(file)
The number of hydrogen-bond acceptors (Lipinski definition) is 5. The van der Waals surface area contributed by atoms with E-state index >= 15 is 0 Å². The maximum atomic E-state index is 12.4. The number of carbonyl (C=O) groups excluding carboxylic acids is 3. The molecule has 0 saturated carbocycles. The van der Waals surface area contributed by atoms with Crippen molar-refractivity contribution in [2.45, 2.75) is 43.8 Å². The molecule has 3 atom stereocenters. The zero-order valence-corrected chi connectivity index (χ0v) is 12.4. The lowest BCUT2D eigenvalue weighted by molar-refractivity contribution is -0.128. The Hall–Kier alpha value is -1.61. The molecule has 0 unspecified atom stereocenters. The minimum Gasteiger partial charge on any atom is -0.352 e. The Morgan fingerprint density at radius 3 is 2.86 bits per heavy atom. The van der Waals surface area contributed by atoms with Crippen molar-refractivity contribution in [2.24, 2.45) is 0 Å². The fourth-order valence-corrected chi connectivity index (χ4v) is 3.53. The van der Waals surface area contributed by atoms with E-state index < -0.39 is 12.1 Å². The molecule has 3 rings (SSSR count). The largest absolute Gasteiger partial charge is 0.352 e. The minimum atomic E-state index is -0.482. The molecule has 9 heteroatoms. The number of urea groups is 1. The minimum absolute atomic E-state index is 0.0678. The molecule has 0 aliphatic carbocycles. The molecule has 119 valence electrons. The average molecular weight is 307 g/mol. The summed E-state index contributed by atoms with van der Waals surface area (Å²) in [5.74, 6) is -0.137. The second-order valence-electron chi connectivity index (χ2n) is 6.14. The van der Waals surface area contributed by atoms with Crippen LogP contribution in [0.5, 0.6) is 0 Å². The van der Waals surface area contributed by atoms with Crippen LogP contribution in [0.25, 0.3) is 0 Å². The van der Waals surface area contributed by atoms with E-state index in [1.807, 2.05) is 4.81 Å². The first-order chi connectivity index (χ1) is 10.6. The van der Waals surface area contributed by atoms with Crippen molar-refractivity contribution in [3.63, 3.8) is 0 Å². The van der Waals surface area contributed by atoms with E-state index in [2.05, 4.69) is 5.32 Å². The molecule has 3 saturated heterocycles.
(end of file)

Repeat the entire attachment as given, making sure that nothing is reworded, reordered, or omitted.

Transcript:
The number of hydrogen-bond acceptors (Lipinski definition) is 5. The van der Waals surface area contributed by atoms with E-state index >= 15 is 0 Å². The maximum atomic E-state index is 12.4. The number of carbonyl (C=O) groups excluding carboxylic acids is 3. The molecule has 0 saturated carbocycles. The van der Waals surface area contributed by atoms with Crippen molar-refractivity contribution in [2.45, 2.75) is 43.8 Å². The molecule has 3 atom stereocenters. The zero-order valence-corrected chi connectivity index (χ0v) is 12.4. The lowest BCUT2D eigenvalue weighted by molar-refractivity contribution is -0.128. The Hall–Kier alpha value is -1.61. The molecule has 0 unspecified atom stereocenters. The minimum Gasteiger partial charge on any atom is -0.352 e. The Morgan fingerprint density at radius 3 is 2.86 bits per heavy atom. The van der Waals surface area contributed by atoms with Crippen molar-refractivity contribution in [2.24, 2.45) is 0 Å². The fourth-order valence-corrected chi connectivity index (χ4v) is 3.53. The van der Waals surface area contributed by atoms with E-state index < -0.39 is 12.1 Å². The molecule has 3 rings (SSSR count). The largest absolute Gasteiger partial charge is 0.352 e. The minimum atomic E-state index is -0.482. The molecule has 9 heteroatoms. The number of urea groups is 1. The minimum absolute atomic E-state index is 0.0678. The molecule has 0 aliphatic carbocycles. The molecule has 119 valence electrons. The average molecular weight is 307 g/mol. The summed E-state index contributed by atoms with van der Waals surface area (Å²) in [5.74, 6) is -0.137. The second-order valence-electron chi connectivity index (χ2n) is 6.14. The van der Waals surface area contributed by atoms with Crippen LogP contribution in [0.5, 0.6) is 0 Å². The van der Waals surface area contributed by atoms with Crippen LogP contribution in [0.25, 0.3) is 0 Å². The van der Waals surface area contributed by atoms with E-state index in [1.807, 2.05) is 4.81 Å². The first-order chi connectivity index (χ1) is 10.6. The van der Waals surface area contributed by atoms with Crippen molar-refractivity contribution in [3.63, 3.8) is 0 Å². The van der Waals surface area contributed by atoms with E-state index in [2.05, 4.69) is 5.32 Å². The molecule has 3 saturated heterocycles.